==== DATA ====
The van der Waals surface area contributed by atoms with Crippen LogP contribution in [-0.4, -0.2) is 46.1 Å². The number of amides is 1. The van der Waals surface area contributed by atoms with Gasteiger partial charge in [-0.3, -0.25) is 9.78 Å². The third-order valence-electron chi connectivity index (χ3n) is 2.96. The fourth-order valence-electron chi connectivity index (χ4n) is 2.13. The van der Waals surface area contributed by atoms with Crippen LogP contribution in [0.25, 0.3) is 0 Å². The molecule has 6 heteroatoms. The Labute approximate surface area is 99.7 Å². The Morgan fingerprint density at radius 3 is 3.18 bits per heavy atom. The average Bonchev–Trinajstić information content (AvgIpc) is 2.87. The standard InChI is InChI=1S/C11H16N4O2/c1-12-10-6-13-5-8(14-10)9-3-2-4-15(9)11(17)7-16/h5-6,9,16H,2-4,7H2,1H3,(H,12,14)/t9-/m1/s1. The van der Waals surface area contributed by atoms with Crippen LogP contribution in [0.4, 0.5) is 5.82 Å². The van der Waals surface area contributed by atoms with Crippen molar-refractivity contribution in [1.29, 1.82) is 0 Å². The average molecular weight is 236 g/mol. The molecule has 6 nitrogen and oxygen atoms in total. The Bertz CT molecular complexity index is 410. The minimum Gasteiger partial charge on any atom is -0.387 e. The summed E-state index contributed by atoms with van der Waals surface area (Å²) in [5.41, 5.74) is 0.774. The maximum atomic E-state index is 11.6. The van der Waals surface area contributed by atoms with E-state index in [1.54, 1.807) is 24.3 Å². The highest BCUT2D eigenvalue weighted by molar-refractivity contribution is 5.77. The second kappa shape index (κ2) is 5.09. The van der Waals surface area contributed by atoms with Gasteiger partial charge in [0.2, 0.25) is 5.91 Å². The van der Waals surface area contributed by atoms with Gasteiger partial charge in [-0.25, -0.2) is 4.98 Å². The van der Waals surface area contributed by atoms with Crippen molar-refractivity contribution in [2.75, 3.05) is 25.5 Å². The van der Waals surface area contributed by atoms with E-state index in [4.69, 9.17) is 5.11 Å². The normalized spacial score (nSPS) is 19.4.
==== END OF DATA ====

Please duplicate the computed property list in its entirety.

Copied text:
The van der Waals surface area contributed by atoms with Crippen LogP contribution in [-0.4, -0.2) is 46.1 Å². The number of amides is 1. The van der Waals surface area contributed by atoms with Gasteiger partial charge in [-0.3, -0.25) is 9.78 Å². The third-order valence-electron chi connectivity index (χ3n) is 2.96. The fourth-order valence-electron chi connectivity index (χ4n) is 2.13. The van der Waals surface area contributed by atoms with Crippen LogP contribution in [0.25, 0.3) is 0 Å². The molecule has 6 heteroatoms. The Labute approximate surface area is 99.7 Å². The Morgan fingerprint density at radius 3 is 3.18 bits per heavy atom. The average Bonchev–Trinajstić information content (AvgIpc) is 2.87. The standard InChI is InChI=1S/C11H16N4O2/c1-12-10-6-13-5-8(14-10)9-3-2-4-15(9)11(17)7-16/h5-6,9,16H,2-4,7H2,1H3,(H,12,14)/t9-/m1/s1. The van der Waals surface area contributed by atoms with Crippen LogP contribution in [0.4, 0.5) is 5.82 Å². The van der Waals surface area contributed by atoms with Crippen molar-refractivity contribution in [1.29, 1.82) is 0 Å². The average molecular weight is 236 g/mol. The molecule has 6 nitrogen and oxygen atoms in total. The Bertz CT molecular complexity index is 410. The minimum Gasteiger partial charge on any atom is -0.387 e. The summed E-state index contributed by atoms with van der Waals surface area (Å²) in [5.41, 5.74) is 0.774. The maximum atomic E-state index is 11.6. The van der Waals surface area contributed by atoms with E-state index in [1.54, 1.807) is 24.3 Å². The highest BCUT2D eigenvalue weighted by molar-refractivity contribution is 5.77. The second kappa shape index (κ2) is 5.09. The van der Waals surface area contributed by atoms with Gasteiger partial charge in [0.2, 0.25) is 5.91 Å². The van der Waals surface area contributed by atoms with Gasteiger partial charge in [-0.25, -0.2) is 4.98 Å². The van der Waals surface area contributed by atoms with Crippen molar-refractivity contribution in [2.75, 3.05) is 25.5 Å². The van der Waals surface area contributed by atoms with E-state index in [4.69, 9.17) is 5.11 Å². The normalized spacial score (nSPS) is 19.4.